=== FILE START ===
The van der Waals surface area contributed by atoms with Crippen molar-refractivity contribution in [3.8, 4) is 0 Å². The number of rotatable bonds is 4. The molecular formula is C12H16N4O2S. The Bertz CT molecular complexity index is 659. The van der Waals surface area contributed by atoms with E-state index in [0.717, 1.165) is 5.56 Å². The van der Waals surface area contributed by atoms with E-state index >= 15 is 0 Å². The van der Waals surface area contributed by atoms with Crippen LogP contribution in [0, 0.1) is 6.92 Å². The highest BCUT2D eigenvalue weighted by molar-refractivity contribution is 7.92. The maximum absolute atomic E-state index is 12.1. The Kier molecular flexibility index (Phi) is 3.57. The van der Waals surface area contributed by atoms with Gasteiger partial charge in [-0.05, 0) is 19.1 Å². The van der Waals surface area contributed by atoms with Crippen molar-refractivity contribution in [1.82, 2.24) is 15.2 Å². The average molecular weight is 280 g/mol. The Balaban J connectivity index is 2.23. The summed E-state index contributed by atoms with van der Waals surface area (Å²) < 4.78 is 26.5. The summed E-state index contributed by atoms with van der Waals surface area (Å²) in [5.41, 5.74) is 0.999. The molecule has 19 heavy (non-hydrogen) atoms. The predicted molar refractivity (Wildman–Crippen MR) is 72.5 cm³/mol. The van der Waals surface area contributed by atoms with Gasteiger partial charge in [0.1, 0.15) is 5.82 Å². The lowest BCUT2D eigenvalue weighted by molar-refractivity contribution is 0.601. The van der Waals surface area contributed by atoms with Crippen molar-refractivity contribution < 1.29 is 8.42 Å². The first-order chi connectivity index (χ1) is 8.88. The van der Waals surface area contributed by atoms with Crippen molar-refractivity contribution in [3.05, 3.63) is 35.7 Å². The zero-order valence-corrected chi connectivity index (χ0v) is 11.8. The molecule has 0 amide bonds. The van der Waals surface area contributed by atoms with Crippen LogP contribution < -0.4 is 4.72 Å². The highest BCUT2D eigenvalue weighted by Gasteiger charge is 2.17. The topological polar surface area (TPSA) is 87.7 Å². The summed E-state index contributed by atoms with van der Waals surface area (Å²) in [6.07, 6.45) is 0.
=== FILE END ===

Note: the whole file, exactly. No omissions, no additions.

The van der Waals surface area contributed by atoms with Crippen molar-refractivity contribution in [3.8, 4) is 0 Å². The number of rotatable bonds is 4. The molecular formula is C12H16N4O2S. The Bertz CT molecular complexity index is 659. The van der Waals surface area contributed by atoms with E-state index in [0.717, 1.165) is 5.56 Å². The van der Waals surface area contributed by atoms with E-state index >= 15 is 0 Å². The van der Waals surface area contributed by atoms with Crippen LogP contribution in [0, 0.1) is 6.92 Å². The highest BCUT2D eigenvalue weighted by molar-refractivity contribution is 7.92. The maximum absolute atomic E-state index is 12.1. The Kier molecular flexibility index (Phi) is 3.57. The van der Waals surface area contributed by atoms with Gasteiger partial charge in [-0.05, 0) is 19.1 Å². The van der Waals surface area contributed by atoms with Crippen molar-refractivity contribution in [1.82, 2.24) is 15.2 Å². The average molecular weight is 280 g/mol. The Balaban J connectivity index is 2.23. The summed E-state index contributed by atoms with van der Waals surface area (Å²) < 4.78 is 26.5. The summed E-state index contributed by atoms with van der Waals surface area (Å²) in [5.41, 5.74) is 0.999. The molecule has 19 heavy (non-hydrogen) atoms. The predicted molar refractivity (Wildman–Crippen MR) is 72.5 cm³/mol. The van der Waals surface area contributed by atoms with Gasteiger partial charge in [0.1, 0.15) is 5.82 Å². The lowest BCUT2D eigenvalue weighted by molar-refractivity contribution is 0.601. The van der Waals surface area contributed by atoms with Crippen molar-refractivity contribution < 1.29 is 8.42 Å². The first-order chi connectivity index (χ1) is 8.88. The van der Waals surface area contributed by atoms with Crippen molar-refractivity contribution in [3.05, 3.63) is 35.7 Å². The zero-order valence-corrected chi connectivity index (χ0v) is 11.8. The molecule has 0 amide bonds. The van der Waals surface area contributed by atoms with Crippen LogP contribution < -0.4 is 4.72 Å². The highest BCUT2D eigenvalue weighted by Gasteiger charge is 2.17. The topological polar surface area (TPSA) is 87.7 Å². The summed E-state index contributed by atoms with van der Waals surface area (Å²) in [6.07, 6.45) is 0.